Wednesday, 31 October 2012

Token training

When it comes to the current economic climate, the only thing we seem to be able to say with any certainty is that we are in a period of extreme uncertainty; as such, sensible financial decisions can be difficult to reach. Thank goodness for my latest little saving strategy: training. Not available in high street branches, this stable scheme relies simply on semi-regular deposits that are converted into "training tokens". One hour of graft earns me one golden nugget of a token.

There are various benefits of this scheme: you can cash in your tokens for things like cake and beer and kettle chips; or some people, I'm led to believe, put them towards holidays in bikinis. I'm more inclined towards the former or, even better, squandering them on races. The best thing about spending your training wealth in this way is, if done sensibly, racing acutally proves to be an investment with some pretty worthwhile returns.

For example, by February this year, I'd built up a good seed fund of tokens and opted to spend a few on a little half marathon. Not only did it earn me a bit of bling (and some rather dispiriting chafage), that half marathon took me over 2 hours and earned me another couple of tokens:


Over the months that followed, I continued this pattern of frugal training and shrewd race investments, banking a little ironboy and cheeky training marathon along the way.


August arrived and I took my piggy bank of training tokens to the bureau de change, hoping there was enough in the budget for big old bankroll of a race. Over to France we went, ready to blow the lot on the race that dare not be named. Unfortunately, even a favourable exchange rate wouldn't be enough to control the weather. Half a race later, I was in a slump: fit, a tiny bit frustrated, and flush with half of my hard-earned funds still burning a hole in my pocket.


Determined not to end the racing year on this downturn, I started to look around for another venture. Somewhat optimistically, with the encouragement of my financial advisor/ultramarathon pusher, Naomi, I set my sights on the inaugural Stort 30 mile run and continued to save my tokens again, albeit somewhat more "economically" than earlier in the year.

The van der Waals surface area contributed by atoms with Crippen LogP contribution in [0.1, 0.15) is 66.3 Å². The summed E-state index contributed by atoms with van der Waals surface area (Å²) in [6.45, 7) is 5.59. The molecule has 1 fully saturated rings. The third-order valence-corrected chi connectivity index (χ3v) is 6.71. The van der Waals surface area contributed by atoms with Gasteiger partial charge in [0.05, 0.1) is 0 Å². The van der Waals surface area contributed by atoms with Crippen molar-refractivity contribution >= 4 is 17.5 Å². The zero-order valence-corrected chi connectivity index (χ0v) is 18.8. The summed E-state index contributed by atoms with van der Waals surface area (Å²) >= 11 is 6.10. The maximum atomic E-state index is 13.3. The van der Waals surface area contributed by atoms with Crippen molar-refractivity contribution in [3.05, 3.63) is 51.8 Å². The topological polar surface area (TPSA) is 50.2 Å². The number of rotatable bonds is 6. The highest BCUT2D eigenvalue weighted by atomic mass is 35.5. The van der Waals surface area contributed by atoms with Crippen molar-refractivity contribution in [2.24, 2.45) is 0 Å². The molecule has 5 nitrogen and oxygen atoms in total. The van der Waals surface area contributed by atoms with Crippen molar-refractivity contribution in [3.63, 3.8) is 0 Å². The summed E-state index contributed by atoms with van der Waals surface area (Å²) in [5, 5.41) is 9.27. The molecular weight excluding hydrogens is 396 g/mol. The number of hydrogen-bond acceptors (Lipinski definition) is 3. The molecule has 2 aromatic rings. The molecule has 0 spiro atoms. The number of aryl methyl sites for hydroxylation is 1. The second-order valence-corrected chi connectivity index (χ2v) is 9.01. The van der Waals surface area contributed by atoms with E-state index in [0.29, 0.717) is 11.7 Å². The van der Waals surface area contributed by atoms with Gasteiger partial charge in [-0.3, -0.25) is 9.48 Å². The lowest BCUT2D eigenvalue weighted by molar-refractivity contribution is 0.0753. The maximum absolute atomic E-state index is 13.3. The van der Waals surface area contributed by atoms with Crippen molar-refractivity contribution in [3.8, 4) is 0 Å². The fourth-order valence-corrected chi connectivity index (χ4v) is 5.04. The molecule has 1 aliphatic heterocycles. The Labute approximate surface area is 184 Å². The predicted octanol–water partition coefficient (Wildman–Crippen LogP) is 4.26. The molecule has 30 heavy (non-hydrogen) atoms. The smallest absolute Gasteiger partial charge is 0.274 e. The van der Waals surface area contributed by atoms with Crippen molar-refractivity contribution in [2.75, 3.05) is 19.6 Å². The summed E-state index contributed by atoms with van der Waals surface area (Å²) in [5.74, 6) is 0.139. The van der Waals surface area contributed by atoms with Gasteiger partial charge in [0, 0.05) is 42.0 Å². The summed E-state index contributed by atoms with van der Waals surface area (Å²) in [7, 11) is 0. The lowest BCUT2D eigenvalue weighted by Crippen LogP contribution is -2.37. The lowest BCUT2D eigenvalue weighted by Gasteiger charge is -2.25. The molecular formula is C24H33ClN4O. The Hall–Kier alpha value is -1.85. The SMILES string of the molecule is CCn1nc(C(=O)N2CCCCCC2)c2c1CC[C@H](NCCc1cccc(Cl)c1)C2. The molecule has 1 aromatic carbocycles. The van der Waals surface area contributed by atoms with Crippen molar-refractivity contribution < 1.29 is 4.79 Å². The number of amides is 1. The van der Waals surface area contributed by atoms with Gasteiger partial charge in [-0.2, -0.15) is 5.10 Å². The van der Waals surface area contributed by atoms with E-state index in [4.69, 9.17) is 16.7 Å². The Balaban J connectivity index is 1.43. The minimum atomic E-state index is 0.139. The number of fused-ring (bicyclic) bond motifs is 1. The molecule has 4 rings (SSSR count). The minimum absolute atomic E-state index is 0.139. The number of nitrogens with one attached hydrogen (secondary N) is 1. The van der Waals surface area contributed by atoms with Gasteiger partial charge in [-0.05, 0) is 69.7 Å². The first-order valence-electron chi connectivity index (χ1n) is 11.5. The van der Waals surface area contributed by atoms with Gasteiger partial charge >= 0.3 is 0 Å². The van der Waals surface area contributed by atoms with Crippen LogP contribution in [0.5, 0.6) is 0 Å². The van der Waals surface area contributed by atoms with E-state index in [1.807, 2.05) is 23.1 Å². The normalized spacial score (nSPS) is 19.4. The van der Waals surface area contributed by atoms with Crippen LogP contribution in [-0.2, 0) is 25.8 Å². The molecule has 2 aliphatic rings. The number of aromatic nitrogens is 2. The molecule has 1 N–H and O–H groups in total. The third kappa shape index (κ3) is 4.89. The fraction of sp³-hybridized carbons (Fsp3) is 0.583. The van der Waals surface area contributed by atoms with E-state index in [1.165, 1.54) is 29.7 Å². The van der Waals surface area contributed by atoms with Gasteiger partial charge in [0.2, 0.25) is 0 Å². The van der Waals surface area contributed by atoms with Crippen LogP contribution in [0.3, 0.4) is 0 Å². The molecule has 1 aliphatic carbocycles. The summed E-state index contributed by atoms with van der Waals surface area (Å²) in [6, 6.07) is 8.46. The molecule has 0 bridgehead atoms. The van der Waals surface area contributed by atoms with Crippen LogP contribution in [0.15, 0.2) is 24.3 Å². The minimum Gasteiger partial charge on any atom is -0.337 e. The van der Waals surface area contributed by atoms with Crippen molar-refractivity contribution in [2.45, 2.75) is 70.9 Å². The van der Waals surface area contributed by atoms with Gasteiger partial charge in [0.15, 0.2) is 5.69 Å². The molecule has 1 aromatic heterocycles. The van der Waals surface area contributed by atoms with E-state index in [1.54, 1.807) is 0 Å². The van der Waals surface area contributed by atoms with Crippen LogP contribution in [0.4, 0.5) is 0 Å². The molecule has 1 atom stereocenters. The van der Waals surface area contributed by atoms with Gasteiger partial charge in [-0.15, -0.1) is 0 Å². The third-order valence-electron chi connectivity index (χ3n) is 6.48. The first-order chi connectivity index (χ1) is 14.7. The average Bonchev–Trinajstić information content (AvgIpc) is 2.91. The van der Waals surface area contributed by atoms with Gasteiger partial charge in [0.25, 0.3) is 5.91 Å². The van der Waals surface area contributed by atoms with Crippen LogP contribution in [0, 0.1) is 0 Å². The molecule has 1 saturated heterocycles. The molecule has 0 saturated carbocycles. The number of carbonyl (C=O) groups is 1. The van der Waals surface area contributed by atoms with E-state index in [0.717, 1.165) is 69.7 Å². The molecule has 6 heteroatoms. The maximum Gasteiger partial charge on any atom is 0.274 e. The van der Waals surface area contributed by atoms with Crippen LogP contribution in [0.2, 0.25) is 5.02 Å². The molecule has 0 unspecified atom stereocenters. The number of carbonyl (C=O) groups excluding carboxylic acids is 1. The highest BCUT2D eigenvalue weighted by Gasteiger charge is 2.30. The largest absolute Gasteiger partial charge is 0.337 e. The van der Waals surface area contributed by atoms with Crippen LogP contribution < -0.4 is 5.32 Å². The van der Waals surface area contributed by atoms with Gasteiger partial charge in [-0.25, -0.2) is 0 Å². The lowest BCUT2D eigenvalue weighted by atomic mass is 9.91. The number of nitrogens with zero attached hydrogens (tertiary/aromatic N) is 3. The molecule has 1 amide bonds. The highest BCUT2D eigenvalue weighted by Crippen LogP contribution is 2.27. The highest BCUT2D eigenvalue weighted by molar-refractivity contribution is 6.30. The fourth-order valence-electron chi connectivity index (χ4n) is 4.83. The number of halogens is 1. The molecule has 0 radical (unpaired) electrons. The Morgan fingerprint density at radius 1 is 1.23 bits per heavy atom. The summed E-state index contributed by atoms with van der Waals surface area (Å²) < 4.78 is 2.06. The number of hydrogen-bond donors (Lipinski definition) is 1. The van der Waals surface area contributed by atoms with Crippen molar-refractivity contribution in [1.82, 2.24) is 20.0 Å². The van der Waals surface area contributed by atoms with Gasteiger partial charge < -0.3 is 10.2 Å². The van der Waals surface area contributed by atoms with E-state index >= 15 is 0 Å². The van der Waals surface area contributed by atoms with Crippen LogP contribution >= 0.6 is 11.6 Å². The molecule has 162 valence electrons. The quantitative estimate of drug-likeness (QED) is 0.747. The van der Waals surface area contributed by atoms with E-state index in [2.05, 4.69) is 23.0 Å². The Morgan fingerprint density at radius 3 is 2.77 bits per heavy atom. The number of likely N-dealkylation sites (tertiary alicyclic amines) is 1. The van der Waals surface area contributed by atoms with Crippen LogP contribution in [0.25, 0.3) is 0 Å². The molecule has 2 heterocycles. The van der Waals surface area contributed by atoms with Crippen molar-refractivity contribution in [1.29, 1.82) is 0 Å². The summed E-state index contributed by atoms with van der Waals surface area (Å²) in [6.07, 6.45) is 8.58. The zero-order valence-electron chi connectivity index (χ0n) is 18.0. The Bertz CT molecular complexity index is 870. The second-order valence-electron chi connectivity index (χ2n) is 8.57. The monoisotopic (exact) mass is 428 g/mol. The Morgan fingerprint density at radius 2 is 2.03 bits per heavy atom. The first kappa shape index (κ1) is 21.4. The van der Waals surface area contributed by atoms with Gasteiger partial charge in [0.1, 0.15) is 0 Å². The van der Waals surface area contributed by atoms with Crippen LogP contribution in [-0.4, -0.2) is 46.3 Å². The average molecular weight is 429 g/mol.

Race day arrived last Sunday with the dawning realisation that, if I was to avoid a double dip racing recession this year, an awful lot rested on completing this deal. Things started optimistically enough and, at the 15 mile turnaround, my stocks were secure; however, after 20 miles of muddy riverbank trails, I had fallen upon hard times and I was, in the words of Top Gun's Stinger, writing cheques my body couldn't cash. My assets were exhausted and in need of a fiscal stimulus, so to speak. I considered all available options to help boost the coffers, but with only finite resources (2 warm gels and half a bag of clammy jelly babies) and a somewhat limited market of sporadic dog walkers, I sensed a get-rich-quick scheme was not on the cards. I opted, instead, for a high interest, short term loan at the expense of my IT bands and any semblance of a normal running gait, and pushed on through to complete my first ultra marathon.


Somewhat disappointingly, there was no gold bullion at the end of this race - just a t-shirt and all the cake and tea I could manage. So, when I finally got home, I celebrated like an '80s stockbroker with a bottle of bubbly and a big fat cigar some fish and chips.

The moral of this story (and somewhat tiresome analogy)? When it comes to training tokens, they won't carry over to the next financial year. In short, use them or lose them. The way my legs are feeling a week later, I might be paying back this debt until Christmas, but sometimes you have to speculate to accumulate.

Monday, 22 October 2012

Hold that thought

Tired? Overworked? Lacking the creativity to update the neglected wasteland that used to be your blog? It's probably time to go for really, really long run.

Just look at all the profound thoughts that could occupy your mind, if only you would take yourself out for nearly 6 hours along a muddy canal towpath in Hertfordshire:


You're welcome.
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